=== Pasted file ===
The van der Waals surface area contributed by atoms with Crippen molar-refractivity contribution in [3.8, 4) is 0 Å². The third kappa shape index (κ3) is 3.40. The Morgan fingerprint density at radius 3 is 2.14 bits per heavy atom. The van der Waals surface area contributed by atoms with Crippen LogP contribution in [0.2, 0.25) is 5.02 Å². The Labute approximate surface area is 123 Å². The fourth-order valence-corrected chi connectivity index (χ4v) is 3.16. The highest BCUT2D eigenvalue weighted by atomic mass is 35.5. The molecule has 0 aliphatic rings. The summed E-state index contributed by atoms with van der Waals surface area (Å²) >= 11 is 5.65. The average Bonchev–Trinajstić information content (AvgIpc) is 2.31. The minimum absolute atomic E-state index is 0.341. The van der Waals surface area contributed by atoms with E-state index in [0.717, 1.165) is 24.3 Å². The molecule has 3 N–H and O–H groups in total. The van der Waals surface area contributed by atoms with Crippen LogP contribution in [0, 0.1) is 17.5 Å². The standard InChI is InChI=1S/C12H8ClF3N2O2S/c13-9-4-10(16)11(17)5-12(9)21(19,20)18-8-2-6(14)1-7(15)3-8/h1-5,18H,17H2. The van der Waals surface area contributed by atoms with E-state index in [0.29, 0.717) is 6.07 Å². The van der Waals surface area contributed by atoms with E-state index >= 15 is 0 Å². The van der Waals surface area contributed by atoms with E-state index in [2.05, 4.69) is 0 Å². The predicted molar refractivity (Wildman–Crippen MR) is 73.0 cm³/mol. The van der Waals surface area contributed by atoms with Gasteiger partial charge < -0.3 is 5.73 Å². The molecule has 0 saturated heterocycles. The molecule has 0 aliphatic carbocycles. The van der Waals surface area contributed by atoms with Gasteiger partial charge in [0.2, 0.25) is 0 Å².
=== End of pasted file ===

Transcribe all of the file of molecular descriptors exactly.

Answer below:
The van der Waals surface area contributed by atoms with Crippen molar-refractivity contribution in [3.8, 4) is 0 Å². The third kappa shape index (κ3) is 3.40. The Morgan fingerprint density at radius 3 is 2.14 bits per heavy atom. The van der Waals surface area contributed by atoms with Crippen LogP contribution in [0.2, 0.25) is 5.02 Å². The Labute approximate surface area is 123 Å². The fourth-order valence-corrected chi connectivity index (χ4v) is 3.16. The highest BCUT2D eigenvalue weighted by atomic mass is 35.5. The molecule has 0 aliphatic rings. The summed E-state index contributed by atoms with van der Waals surface area (Å²) >= 11 is 5.65. The average Bonchev–Trinajstić information content (AvgIpc) is 2.31. The minimum absolute atomic E-state index is 0.341. The van der Waals surface area contributed by atoms with E-state index in [0.717, 1.165) is 24.3 Å². The molecule has 3 N–H and O–H groups in total. The van der Waals surface area contributed by atoms with Crippen LogP contribution in [0, 0.1) is 17.5 Å². The standard InChI is InChI=1S/C12H8ClF3N2O2S/c13-9-4-10(16)11(17)5-12(9)21(19,20)18-8-2-6(14)1-7(15)3-8/h1-5,18H,17H2. The van der Waals surface area contributed by atoms with E-state index in [0.29, 0.717) is 6.07 Å². The van der Waals surface area contributed by atoms with E-state index >= 15 is 0 Å². The van der Waals surface area contributed by atoms with E-state index in [2.05, 4.69) is 0 Å². The predicted molar refractivity (Wildman–Crippen MR) is 73.0 cm³/mol. The van der Waals surface area contributed by atoms with Gasteiger partial charge < -0.3 is 5.73 Å². The molecule has 0 saturated heterocycles. The molecule has 0 aliphatic carbocycles. The van der Waals surface area contributed by atoms with Gasteiger partial charge in [0.2, 0.25) is 0 Å².